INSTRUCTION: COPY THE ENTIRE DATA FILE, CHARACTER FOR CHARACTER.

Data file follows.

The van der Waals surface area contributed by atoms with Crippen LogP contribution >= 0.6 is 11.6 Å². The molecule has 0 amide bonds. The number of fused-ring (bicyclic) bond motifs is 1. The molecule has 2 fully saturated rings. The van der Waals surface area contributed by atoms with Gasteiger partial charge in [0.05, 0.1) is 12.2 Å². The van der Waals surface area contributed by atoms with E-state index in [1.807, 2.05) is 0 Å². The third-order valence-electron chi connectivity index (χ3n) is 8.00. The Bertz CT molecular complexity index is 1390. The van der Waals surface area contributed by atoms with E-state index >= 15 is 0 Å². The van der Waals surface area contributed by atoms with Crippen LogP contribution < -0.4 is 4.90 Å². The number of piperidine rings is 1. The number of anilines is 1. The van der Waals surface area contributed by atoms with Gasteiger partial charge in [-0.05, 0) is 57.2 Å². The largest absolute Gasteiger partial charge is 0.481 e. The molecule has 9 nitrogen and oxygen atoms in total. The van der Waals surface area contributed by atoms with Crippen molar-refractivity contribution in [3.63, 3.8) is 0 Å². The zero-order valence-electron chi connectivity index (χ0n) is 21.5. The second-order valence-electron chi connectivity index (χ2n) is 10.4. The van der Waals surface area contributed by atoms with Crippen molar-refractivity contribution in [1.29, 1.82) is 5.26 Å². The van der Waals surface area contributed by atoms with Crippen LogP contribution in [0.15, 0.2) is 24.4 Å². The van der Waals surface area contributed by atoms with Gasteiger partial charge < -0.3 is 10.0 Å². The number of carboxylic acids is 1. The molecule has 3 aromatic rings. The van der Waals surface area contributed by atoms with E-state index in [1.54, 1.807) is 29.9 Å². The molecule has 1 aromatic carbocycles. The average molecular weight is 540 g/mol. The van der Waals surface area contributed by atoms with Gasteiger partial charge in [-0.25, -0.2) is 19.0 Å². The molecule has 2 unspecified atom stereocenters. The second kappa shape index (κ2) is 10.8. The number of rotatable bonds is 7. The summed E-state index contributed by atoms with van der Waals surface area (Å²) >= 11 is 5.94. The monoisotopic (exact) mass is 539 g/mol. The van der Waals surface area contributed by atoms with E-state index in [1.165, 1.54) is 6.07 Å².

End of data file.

The van der Waals surface area contributed by atoms with Crippen LogP contribution >= 0.6 is 11.6 Å². The molecule has 0 amide bonds. The number of fused-ring (bicyclic) bond motifs is 1. The molecule has 2 fully saturated rings. The van der Waals surface area contributed by atoms with Gasteiger partial charge in [0.05, 0.1) is 12.2 Å². The van der Waals surface area contributed by atoms with E-state index in [1.807, 2.05) is 0 Å². The third-order valence-electron chi connectivity index (χ3n) is 8.00. The Bertz CT molecular complexity index is 1390. The van der Waals surface area contributed by atoms with E-state index >= 15 is 0 Å². The van der Waals surface area contributed by atoms with Crippen LogP contribution < -0.4 is 4.90 Å². The number of piperidine rings is 1. The number of anilines is 1. The van der Waals surface area contributed by atoms with Gasteiger partial charge in [-0.05, 0) is 57.2 Å². The largest absolute Gasteiger partial charge is 0.481 e. The molecule has 9 nitrogen and oxygen atoms in total. The van der Waals surface area contributed by atoms with Crippen molar-refractivity contribution in [3.63, 3.8) is 0 Å². The zero-order valence-electron chi connectivity index (χ0n) is 21.5. The second-order valence-electron chi connectivity index (χ2n) is 10.4. The van der Waals surface area contributed by atoms with Crippen molar-refractivity contribution in [1.29, 1.82) is 5.26 Å². The van der Waals surface area contributed by atoms with Crippen LogP contribution in [0.15, 0.2) is 24.4 Å². The van der Waals surface area contributed by atoms with Gasteiger partial charge < -0.3 is 10.0 Å². The number of carboxylic acids is 1. The molecule has 3 aromatic rings. The van der Waals surface area contributed by atoms with E-state index in [1.54, 1.807) is 29.9 Å². The molecule has 1 aromatic carbocycles. The average molecular weight is 540 g/mol. The van der Waals surface area contributed by atoms with Gasteiger partial charge in [-0.25, -0.2) is 19.0 Å². The molecule has 2 unspecified atom stereocenters. The second kappa shape index (κ2) is 10.8. The number of rotatable bonds is 7. The summed E-state index contributed by atoms with van der Waals surface area (Å²) >= 11 is 5.94. The monoisotopic (exact) mass is 539 g/mol. The van der Waals surface area contributed by atoms with E-state index in [1.165, 1.54) is 6.07 Å².